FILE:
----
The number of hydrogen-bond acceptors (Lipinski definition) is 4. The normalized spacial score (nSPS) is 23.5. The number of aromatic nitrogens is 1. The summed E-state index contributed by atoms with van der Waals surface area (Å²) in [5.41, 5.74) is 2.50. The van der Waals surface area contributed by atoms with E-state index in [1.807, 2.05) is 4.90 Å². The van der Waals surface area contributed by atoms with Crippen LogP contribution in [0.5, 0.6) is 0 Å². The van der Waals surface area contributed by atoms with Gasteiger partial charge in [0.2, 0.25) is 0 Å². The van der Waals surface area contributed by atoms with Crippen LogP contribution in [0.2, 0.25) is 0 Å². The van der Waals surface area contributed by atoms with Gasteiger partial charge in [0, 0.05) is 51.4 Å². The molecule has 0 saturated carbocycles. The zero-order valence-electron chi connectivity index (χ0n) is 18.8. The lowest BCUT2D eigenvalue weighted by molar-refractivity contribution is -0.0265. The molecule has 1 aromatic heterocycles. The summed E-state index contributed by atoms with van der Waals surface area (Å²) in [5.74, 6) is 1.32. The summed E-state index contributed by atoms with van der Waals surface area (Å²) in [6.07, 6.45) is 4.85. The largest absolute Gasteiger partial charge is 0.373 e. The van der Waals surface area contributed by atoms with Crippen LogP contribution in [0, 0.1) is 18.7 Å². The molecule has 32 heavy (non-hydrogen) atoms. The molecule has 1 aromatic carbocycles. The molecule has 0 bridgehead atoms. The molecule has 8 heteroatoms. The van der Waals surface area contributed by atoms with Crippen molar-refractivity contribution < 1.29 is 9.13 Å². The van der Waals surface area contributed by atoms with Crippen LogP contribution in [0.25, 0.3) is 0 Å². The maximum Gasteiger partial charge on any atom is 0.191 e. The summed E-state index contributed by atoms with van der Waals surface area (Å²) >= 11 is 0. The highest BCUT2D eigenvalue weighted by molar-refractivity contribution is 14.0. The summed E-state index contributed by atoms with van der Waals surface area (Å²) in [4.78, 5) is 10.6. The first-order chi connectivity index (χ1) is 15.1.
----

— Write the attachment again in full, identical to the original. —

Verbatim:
The number of hydrogen-bond acceptors (Lipinski definition) is 4. The normalized spacial score (nSPS) is 23.5. The number of aromatic nitrogens is 1. The summed E-state index contributed by atoms with van der Waals surface area (Å²) in [5.41, 5.74) is 2.50. The van der Waals surface area contributed by atoms with E-state index in [1.807, 2.05) is 4.90 Å². The van der Waals surface area contributed by atoms with Crippen LogP contribution in [0.5, 0.6) is 0 Å². The van der Waals surface area contributed by atoms with Gasteiger partial charge in [0.2, 0.25) is 0 Å². The van der Waals surface area contributed by atoms with Crippen LogP contribution in [0.2, 0.25) is 0 Å². The van der Waals surface area contributed by atoms with Gasteiger partial charge in [0, 0.05) is 51.4 Å². The molecule has 0 saturated carbocycles. The zero-order valence-electron chi connectivity index (χ0n) is 18.8. The lowest BCUT2D eigenvalue weighted by molar-refractivity contribution is -0.0265. The molecule has 1 aromatic heterocycles. The summed E-state index contributed by atoms with van der Waals surface area (Å²) in [5.74, 6) is 1.32. The summed E-state index contributed by atoms with van der Waals surface area (Å²) in [6.07, 6.45) is 4.85. The largest absolute Gasteiger partial charge is 0.373 e. The van der Waals surface area contributed by atoms with Crippen LogP contribution in [0, 0.1) is 18.7 Å². The molecule has 32 heavy (non-hydrogen) atoms. The molecule has 1 aromatic carbocycles. The molecule has 0 bridgehead atoms. The molecule has 8 heteroatoms. The van der Waals surface area contributed by atoms with Crippen molar-refractivity contribution < 1.29 is 9.13 Å². The van der Waals surface area contributed by atoms with Crippen LogP contribution in [0.25, 0.3) is 0 Å². The maximum Gasteiger partial charge on any atom is 0.191 e. The summed E-state index contributed by atoms with van der Waals surface area (Å²) >= 11 is 0. The highest BCUT2D eigenvalue weighted by molar-refractivity contribution is 14.0. The summed E-state index contributed by atoms with van der Waals surface area (Å²) in [4.78, 5) is 10.6. The first-order chi connectivity index (χ1) is 15.1.